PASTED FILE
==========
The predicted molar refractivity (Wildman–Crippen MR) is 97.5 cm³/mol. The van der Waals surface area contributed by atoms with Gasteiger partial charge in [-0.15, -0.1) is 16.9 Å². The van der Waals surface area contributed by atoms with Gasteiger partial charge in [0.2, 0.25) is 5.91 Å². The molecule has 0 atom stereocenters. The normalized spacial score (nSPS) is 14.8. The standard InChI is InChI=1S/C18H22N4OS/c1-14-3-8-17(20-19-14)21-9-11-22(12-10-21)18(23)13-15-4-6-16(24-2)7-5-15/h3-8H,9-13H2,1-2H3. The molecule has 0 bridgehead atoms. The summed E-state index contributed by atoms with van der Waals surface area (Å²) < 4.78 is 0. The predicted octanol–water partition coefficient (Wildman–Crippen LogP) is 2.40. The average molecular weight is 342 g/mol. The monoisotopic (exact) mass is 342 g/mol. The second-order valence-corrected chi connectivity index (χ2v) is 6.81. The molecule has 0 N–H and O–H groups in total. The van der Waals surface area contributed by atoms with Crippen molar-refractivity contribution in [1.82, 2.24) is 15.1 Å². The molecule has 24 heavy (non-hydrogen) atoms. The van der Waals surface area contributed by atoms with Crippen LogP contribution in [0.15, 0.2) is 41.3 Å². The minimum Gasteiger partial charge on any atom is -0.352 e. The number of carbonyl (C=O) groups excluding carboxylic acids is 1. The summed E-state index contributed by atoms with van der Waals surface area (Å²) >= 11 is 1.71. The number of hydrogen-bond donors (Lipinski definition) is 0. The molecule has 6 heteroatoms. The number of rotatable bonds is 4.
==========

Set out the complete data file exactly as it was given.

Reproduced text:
The predicted molar refractivity (Wildman–Crippen MR) is 97.5 cm³/mol. The van der Waals surface area contributed by atoms with Gasteiger partial charge in [-0.15, -0.1) is 16.9 Å². The van der Waals surface area contributed by atoms with Gasteiger partial charge in [0.2, 0.25) is 5.91 Å². The molecule has 0 atom stereocenters. The normalized spacial score (nSPS) is 14.8. The standard InChI is InChI=1S/C18H22N4OS/c1-14-3-8-17(20-19-14)21-9-11-22(12-10-21)18(23)13-15-4-6-16(24-2)7-5-15/h3-8H,9-13H2,1-2H3. The molecule has 0 bridgehead atoms. The summed E-state index contributed by atoms with van der Waals surface area (Å²) < 4.78 is 0. The predicted octanol–water partition coefficient (Wildman–Crippen LogP) is 2.40. The average molecular weight is 342 g/mol. The monoisotopic (exact) mass is 342 g/mol. The second-order valence-corrected chi connectivity index (χ2v) is 6.81. The molecule has 0 N–H and O–H groups in total. The van der Waals surface area contributed by atoms with Crippen molar-refractivity contribution in [1.82, 2.24) is 15.1 Å². The molecule has 24 heavy (non-hydrogen) atoms. The van der Waals surface area contributed by atoms with Crippen LogP contribution in [0.15, 0.2) is 41.3 Å². The minimum Gasteiger partial charge on any atom is -0.352 e. The number of carbonyl (C=O) groups excluding carboxylic acids is 1. The summed E-state index contributed by atoms with van der Waals surface area (Å²) >= 11 is 1.71. The number of hydrogen-bond donors (Lipinski definition) is 0. The molecule has 6 heteroatoms. The number of rotatable bonds is 4.